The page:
This Week's Gardening Tips from the Savvygardener
Missouri Organic Mulch, Compost, Bulk Soil
In This Issue
~ Sunscreen For Veggies? ~ Get More Blooms ~ Orange Means Hot
~ Drinks For The Droopy ~ Sweet & Corny ~ On The Cutting Edge
~ Houseplants, Douse Plants   ~ Inspiration

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Feature Articles

~ All About Composting
~ All About Mulch
~ Worm Composting
~ Houseplant Care
~ When to Start
Seeds Indoors
~ Seed Starting Indoors
~ Vegetable Garden Calendar
~ Seed Starting Tomatoes


Shrub Pruning Calendar
~ Pruning Clematis 
~ Gardening in the Shade
~ Summer-Flowering Bulb Care
~ Drought-Tolerant Flowers for KC
~ Preparing for a Soil Test
~ Changing the pH of Your Soil
~ Growing Herbs
~ When to Harvest Vegetables
~ Integrated Pest Management (IPM)
~ Organic Pesticides & Biopesticides
~ Cold Frames & Hot Beds
~ When to Divide Perennials
~ Dividing Spring Blooming Perennials
~ Forcing Bulbs Indoors
~ Overseeding A Lawn
~ Pruning Trees
~ Pruning Shrubs
~ Planting Trees
~ Deer Resistant Plants
~ Trees that Survived the Storm
~ Stump Removal Options for the Homeowner
~ More...
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~ July 14, 2010 ~

Raining, Pouring...
So what's with the hurricane-like storms of late? Sheesh... enough already. I think I spent at least an hour on Monday picking up tree limbs and small sticks. It was a doozy of a storm and once again it wreaked havoc in many places, our basement included. Yep, more water in the basement. Not as much as the last time but enough to warrant a call to a gutter company and guess what? We're getting new gutters. If it never rains again this summer you can blame us.

I was in the garden almost all day Monday deadheading and pulling weeds. Jake, our youngest son mowed the lawn (after much prompting) so I piddled around edging, weeding and kept myself busy with other general clean-up. Tuesday was a different story. It was hot! The humidity was awful and I was outside by 9 AM. I'm afraid I didn't get much done. The sun felt as if it were scorching my skin and the mosquitoes were eating me alive. I was not having a good time so I took off my gloves and called it quits. Tried again later that evening but could not believe how hot it still was. Thank goodness for air conditioning! Today was not any better. I guess I'll have to wait for a day like we had last week. Mid 80's, low humidity, perfect for working outside! Hopefully I won't have to wait until September.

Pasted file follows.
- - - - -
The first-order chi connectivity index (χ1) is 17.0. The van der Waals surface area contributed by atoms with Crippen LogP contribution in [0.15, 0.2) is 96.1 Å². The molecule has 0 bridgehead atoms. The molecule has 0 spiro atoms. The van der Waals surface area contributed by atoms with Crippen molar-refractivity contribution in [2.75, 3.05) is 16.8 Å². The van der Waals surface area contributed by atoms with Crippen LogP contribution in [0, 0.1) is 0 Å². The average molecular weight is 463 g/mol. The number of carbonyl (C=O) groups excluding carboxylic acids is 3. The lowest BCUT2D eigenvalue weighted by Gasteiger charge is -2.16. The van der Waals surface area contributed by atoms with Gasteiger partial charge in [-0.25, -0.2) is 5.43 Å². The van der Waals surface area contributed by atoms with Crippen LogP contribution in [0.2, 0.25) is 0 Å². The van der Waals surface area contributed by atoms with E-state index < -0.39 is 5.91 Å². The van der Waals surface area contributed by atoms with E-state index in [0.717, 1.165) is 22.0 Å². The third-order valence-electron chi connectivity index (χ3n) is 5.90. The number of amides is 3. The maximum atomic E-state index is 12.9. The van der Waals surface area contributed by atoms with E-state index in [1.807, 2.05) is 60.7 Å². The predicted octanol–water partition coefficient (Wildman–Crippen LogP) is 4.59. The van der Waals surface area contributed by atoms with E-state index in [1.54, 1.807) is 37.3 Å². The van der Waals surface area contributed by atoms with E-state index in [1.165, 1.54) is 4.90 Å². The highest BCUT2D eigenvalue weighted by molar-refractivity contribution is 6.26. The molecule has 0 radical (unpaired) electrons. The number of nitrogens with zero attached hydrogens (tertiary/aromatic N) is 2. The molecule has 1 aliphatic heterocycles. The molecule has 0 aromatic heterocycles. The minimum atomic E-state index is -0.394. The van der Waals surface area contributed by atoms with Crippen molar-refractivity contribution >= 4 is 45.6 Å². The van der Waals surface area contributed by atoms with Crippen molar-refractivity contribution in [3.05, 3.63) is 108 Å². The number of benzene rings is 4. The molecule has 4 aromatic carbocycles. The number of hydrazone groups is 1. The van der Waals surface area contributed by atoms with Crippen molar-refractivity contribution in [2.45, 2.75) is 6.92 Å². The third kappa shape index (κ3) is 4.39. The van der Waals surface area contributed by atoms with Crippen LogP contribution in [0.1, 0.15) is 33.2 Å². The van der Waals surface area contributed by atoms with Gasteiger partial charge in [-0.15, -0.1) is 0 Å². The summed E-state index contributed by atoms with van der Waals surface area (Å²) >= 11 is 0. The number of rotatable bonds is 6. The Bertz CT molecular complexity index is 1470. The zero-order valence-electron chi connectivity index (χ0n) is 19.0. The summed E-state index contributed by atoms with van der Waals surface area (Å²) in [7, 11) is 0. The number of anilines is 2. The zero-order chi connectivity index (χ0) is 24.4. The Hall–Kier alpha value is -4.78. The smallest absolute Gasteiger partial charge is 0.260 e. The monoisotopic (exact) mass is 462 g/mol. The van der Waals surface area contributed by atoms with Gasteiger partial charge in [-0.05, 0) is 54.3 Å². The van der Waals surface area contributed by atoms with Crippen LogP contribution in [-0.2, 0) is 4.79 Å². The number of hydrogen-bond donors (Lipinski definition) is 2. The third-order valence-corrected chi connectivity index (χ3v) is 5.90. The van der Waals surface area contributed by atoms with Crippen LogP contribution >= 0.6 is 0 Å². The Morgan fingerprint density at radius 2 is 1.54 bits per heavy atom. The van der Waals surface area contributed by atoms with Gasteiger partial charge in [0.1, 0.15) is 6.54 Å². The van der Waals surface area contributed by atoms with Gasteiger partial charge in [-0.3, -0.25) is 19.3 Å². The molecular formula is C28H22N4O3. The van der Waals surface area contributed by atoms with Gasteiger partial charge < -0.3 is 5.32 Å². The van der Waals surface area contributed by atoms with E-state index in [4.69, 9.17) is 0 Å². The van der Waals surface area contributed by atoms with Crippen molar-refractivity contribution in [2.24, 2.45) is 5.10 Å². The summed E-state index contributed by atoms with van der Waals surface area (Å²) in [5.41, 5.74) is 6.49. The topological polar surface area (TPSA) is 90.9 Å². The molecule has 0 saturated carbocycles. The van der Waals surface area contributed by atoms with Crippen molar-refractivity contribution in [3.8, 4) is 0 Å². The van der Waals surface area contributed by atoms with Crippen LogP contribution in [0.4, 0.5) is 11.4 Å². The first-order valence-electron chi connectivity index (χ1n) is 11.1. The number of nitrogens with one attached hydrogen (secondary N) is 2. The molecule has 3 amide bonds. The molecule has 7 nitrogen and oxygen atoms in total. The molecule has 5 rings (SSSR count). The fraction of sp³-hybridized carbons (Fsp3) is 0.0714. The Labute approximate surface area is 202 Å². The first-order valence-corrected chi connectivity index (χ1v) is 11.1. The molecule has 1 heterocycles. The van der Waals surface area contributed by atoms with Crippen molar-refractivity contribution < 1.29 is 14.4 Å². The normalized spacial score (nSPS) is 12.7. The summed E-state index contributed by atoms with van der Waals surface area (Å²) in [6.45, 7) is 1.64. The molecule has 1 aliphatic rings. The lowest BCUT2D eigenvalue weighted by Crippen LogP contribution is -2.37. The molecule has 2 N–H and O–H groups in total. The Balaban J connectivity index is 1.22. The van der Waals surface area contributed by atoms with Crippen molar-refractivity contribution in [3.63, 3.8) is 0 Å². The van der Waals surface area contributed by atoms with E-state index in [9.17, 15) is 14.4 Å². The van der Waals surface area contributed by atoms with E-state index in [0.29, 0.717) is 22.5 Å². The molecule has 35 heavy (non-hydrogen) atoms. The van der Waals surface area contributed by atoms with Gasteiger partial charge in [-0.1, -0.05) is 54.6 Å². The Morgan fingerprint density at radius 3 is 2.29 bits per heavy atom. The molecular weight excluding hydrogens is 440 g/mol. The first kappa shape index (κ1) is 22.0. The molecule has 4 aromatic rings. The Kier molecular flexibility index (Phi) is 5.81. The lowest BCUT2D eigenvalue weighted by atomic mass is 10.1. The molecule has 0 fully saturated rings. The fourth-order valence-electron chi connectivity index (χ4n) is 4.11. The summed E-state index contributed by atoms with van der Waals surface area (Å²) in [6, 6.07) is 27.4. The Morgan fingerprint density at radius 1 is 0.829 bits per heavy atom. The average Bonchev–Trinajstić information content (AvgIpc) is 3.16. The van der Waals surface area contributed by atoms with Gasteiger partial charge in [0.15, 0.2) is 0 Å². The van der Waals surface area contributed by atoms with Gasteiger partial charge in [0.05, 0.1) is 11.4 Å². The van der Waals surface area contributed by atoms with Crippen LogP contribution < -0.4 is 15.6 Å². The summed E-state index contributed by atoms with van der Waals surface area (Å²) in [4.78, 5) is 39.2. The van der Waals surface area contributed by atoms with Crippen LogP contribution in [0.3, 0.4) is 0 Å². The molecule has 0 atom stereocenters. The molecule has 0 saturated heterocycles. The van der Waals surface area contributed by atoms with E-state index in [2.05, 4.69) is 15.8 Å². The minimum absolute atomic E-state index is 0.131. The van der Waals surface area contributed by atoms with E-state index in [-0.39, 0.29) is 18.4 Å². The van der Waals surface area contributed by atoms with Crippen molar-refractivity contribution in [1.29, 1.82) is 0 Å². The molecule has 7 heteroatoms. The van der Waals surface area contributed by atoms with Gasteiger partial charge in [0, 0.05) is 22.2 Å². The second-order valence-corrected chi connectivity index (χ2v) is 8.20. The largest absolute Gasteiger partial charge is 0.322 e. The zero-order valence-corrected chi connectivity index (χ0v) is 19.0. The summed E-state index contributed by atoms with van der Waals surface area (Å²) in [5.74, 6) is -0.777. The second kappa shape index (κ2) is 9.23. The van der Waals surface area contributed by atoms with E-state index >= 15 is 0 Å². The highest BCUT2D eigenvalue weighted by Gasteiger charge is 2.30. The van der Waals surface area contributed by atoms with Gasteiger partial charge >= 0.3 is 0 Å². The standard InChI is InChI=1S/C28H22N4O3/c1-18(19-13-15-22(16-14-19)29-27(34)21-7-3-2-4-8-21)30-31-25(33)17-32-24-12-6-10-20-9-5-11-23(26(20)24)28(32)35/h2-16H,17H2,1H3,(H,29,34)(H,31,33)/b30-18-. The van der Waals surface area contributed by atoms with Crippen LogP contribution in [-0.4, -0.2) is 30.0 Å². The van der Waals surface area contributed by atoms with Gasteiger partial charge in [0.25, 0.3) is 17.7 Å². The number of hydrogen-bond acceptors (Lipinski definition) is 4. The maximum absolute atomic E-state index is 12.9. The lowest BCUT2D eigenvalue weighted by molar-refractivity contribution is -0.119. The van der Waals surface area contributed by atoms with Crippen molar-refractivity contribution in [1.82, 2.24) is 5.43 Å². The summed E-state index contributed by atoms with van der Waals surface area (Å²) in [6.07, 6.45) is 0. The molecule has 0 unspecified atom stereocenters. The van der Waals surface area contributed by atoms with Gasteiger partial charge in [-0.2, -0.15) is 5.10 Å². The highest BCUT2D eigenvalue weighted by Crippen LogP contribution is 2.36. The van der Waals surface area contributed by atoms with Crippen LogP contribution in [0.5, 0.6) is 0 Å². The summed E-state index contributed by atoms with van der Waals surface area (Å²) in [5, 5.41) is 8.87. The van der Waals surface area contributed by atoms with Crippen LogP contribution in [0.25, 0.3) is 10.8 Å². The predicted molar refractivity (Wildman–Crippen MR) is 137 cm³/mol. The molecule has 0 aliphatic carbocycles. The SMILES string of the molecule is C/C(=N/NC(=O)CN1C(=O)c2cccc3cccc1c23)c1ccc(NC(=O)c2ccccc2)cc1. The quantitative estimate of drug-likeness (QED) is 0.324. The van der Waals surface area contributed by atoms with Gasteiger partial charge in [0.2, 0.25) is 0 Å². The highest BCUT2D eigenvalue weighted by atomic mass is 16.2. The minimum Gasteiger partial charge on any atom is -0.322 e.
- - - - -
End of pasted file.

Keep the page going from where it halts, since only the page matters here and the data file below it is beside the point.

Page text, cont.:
~ Shelly   

Sunscreen For Veggies?
Hard working gardeners aren't the only ones subject to sunburn. Exposure to the sun will turn your potato tubers and carrot shoulders green giving them an unpleasant taste. This will occur when they are not planted deeply enough or have not been sufficiently mulched.  The green portions of the potato actually contain a bitter alkaloid that is moderately poisonous. Simply cover the exposed tubers and/or shoulders with soil or mulch and they should retain their intended taste and goodness.

Drinks For The Droopy...
It's not uncommon to venture out to the garden at the end of a hot day to find some pretty droopy plants. Don't immediately assume that they need to be watered. It may be that there is adequate moisture in the soil but your plant's roots just can't keep up with the needs of the leaves. If the soil is already moist you are better off letting the plants catch up on their own overnight. If they're still droopy in the morning give them a drink.

Houseplants, Douse Plants...
This is a great time of year to take your houseplants outside for a bath. Insect and mite populations can sometimes creep up on you this time of year, but not to worry. Take houseplants outside and gently hose them off. This will not only wash away harmful pests, but will remove dust from the leaf surfaces and leave plant pores cleaner and able to breathe easier.

Get More Blooms...
Deadheading roses and annuals such as petunias, marigolds, and zinnias will promote reblooming throughout the season. You can fool biannuals, like hollyhocks and foxglove, into thinking they are perennials by cutting off the old blossoms before seed pods form.

To deadhead a rose, cut the flower stem back to an outward facing bud just above a 5-leaflet or 7-leaflet leaf. For most other flowers simply cut the stem just below the spent bloom.

Sweet & Corny...
Corn lovers know that standard sweet corn is at its peak for only a day or so (supersweet corn maintains its peak quality for a little longer). Timing is everything. For the sweetest corn harvest when silks begin to dry, and kernels exude a milky (rather than watery or doughy) juice when punctured.

Orange Means Hot...
High summer heat can affect tomato harvests. Tomatoes ripen best when temperatures stay below eighty-five degrees. When the temperatures hover in the mid-nineties (or higher) several problems can occur. The ripening process slows down and color compounds do not form properly. Instead of a bright red tomato you may wind up with an orange-red one. The solution? Try picking the tomatoes at the first flush of color and ripening them indoors.


On The Cutting Edge...
If you've noticed a brown or grayish cast over your lawn it is likely due to your mower blade. Mower blades that shred grass rather than cutting it can cause this unattractive problem. Usually the blade just needs sharpening. Also make sure that the blade is installed properly. An unbalanced blade or one installed upside down isn't doing you any favors either.

"In winter I get up at night
And dress by yellow candle-light.
In summer quite the other way
I have to go to bed by day."

~ Robert Louis Stevenson



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